The disappearance of Michael Rockefeller in November 1961 was an international incident: Rockeller, the 23-year-old scion of one of the world’s richest families, had gone to New Guinea to collect native art for his father’s newly founded Museum of Primitive Art in New York. And then, he vanished.
His fate was an unsolved mystery — until now. Carl Hoffman has spent years tracking the story, searching documents and living amongst the Asmat, a Stone Age people known for their cannibalism as well as their beautiful carving skills. His new book is Savage Harvest: A Tale of Cannibals, Colonialism and Michael Rockefeller’s Tragic Quest for Primitive Art.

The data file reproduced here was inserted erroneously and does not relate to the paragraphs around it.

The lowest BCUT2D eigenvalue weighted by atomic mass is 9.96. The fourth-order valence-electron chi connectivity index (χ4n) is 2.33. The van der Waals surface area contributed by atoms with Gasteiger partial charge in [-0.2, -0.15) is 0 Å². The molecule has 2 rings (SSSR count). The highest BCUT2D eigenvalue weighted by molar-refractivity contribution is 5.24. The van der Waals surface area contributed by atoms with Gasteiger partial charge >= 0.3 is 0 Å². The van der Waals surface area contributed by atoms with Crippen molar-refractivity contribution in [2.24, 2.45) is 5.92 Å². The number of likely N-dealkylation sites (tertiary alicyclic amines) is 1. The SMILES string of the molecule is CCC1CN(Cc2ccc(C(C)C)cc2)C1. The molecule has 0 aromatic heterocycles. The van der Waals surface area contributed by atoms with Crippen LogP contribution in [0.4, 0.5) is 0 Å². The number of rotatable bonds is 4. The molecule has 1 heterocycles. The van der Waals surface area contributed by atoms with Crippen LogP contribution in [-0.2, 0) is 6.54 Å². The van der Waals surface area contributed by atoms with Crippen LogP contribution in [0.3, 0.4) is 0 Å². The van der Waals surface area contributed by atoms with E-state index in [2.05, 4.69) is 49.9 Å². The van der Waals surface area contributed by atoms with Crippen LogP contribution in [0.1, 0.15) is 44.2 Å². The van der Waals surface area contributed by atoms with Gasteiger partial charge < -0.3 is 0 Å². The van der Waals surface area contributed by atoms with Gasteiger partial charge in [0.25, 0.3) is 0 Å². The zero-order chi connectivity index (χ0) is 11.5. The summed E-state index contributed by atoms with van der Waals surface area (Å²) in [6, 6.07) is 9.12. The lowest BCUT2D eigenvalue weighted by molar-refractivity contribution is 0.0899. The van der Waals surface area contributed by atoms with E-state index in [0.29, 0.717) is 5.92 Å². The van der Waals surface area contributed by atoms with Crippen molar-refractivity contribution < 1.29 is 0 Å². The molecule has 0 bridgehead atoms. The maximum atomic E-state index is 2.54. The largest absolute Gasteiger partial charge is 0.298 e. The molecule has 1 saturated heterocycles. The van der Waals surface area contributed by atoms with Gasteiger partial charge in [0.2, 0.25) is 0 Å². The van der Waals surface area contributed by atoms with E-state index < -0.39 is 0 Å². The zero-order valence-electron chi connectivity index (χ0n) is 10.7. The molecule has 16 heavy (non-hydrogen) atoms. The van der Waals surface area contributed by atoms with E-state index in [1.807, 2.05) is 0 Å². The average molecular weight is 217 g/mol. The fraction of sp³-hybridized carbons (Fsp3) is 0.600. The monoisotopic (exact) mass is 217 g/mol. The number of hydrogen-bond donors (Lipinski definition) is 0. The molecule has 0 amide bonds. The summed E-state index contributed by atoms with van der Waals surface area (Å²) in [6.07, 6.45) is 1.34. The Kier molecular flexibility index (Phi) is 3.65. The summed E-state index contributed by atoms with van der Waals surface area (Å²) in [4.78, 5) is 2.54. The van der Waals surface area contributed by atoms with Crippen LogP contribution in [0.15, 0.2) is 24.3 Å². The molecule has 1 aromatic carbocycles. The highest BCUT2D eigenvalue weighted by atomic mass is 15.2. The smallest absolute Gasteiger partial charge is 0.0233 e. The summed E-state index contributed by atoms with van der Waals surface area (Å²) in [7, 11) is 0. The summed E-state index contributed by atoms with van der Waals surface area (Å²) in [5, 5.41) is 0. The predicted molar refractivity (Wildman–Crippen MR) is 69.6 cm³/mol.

Check out Hoffman’s interview with NPR’s Jacki Lyden.
Officially added to my to be read list. I love me some armchair tourism. (Especially when the term is very loosely applied to places I would NEVER ACTUALLY WANT TO VISIT.)